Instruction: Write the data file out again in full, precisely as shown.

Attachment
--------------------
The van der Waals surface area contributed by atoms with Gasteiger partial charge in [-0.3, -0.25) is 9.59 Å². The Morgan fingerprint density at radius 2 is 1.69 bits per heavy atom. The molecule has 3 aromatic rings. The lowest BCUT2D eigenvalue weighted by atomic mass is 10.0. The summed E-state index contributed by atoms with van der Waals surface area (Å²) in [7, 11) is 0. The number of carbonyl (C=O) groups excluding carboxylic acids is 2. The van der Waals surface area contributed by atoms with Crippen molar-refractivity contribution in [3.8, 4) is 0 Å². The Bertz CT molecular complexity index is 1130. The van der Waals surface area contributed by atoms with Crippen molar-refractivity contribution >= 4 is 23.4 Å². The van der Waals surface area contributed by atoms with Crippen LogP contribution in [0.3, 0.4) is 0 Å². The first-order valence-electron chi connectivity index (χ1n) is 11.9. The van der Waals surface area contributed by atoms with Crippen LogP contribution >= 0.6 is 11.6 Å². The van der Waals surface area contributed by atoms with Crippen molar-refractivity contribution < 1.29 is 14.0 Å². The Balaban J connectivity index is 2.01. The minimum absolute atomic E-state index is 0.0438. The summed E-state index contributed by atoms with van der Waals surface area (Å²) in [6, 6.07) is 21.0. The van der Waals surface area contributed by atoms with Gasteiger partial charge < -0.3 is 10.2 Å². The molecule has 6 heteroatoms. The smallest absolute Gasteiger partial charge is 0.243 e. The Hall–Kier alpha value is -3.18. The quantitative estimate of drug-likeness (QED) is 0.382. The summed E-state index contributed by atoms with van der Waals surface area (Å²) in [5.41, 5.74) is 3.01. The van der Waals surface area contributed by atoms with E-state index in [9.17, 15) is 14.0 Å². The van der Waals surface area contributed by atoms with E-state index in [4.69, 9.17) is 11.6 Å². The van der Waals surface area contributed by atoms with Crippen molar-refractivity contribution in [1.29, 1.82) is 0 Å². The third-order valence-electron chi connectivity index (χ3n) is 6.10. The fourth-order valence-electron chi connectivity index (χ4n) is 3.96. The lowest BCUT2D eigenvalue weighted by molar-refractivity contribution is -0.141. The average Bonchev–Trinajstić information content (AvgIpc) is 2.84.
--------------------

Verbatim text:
The van der Waals surface area contributed by atoms with Gasteiger partial charge in [-0.3, -0.25) is 9.59 Å². The Morgan fingerprint density at radius 2 is 1.69 bits per heavy atom. The molecule has 3 aromatic rings. The lowest BCUT2D eigenvalue weighted by atomic mass is 10.0. The summed E-state index contributed by atoms with van der Waals surface area (Å²) in [7, 11) is 0. The number of carbonyl (C=O) groups excluding carboxylic acids is 2. The van der Waals surface area contributed by atoms with Crippen molar-refractivity contribution in [3.8, 4) is 0 Å². The Bertz CT molecular complexity index is 1130. The van der Waals surface area contributed by atoms with Crippen molar-refractivity contribution >= 4 is 23.4 Å². The van der Waals surface area contributed by atoms with Crippen LogP contribution in [0.3, 0.4) is 0 Å². The first-order valence-electron chi connectivity index (χ1n) is 11.9. The van der Waals surface area contributed by atoms with Crippen LogP contribution >= 0.6 is 11.6 Å². The van der Waals surface area contributed by atoms with Crippen molar-refractivity contribution < 1.29 is 14.0 Å². The Balaban J connectivity index is 2.01. The minimum absolute atomic E-state index is 0.0438. The summed E-state index contributed by atoms with van der Waals surface area (Å²) in [6, 6.07) is 21.0. The van der Waals surface area contributed by atoms with Gasteiger partial charge < -0.3 is 10.2 Å². The molecule has 6 heteroatoms. The smallest absolute Gasteiger partial charge is 0.243 e. The Hall–Kier alpha value is -3.18. The quantitative estimate of drug-likeness (QED) is 0.382. The summed E-state index contributed by atoms with van der Waals surface area (Å²) in [5.41, 5.74) is 3.01. The van der Waals surface area contributed by atoms with E-state index in [9.17, 15) is 14.0 Å². The van der Waals surface area contributed by atoms with E-state index in [4.69, 9.17) is 11.6 Å². The van der Waals surface area contributed by atoms with Crippen molar-refractivity contribution in [1.29, 1.82) is 0 Å². The third-order valence-electron chi connectivity index (χ3n) is 6.10. The fourth-order valence-electron chi connectivity index (χ4n) is 3.96. The lowest BCUT2D eigenvalue weighted by molar-refractivity contribution is -0.141. The average Bonchev–Trinajstić information content (AvgIpc) is 2.84.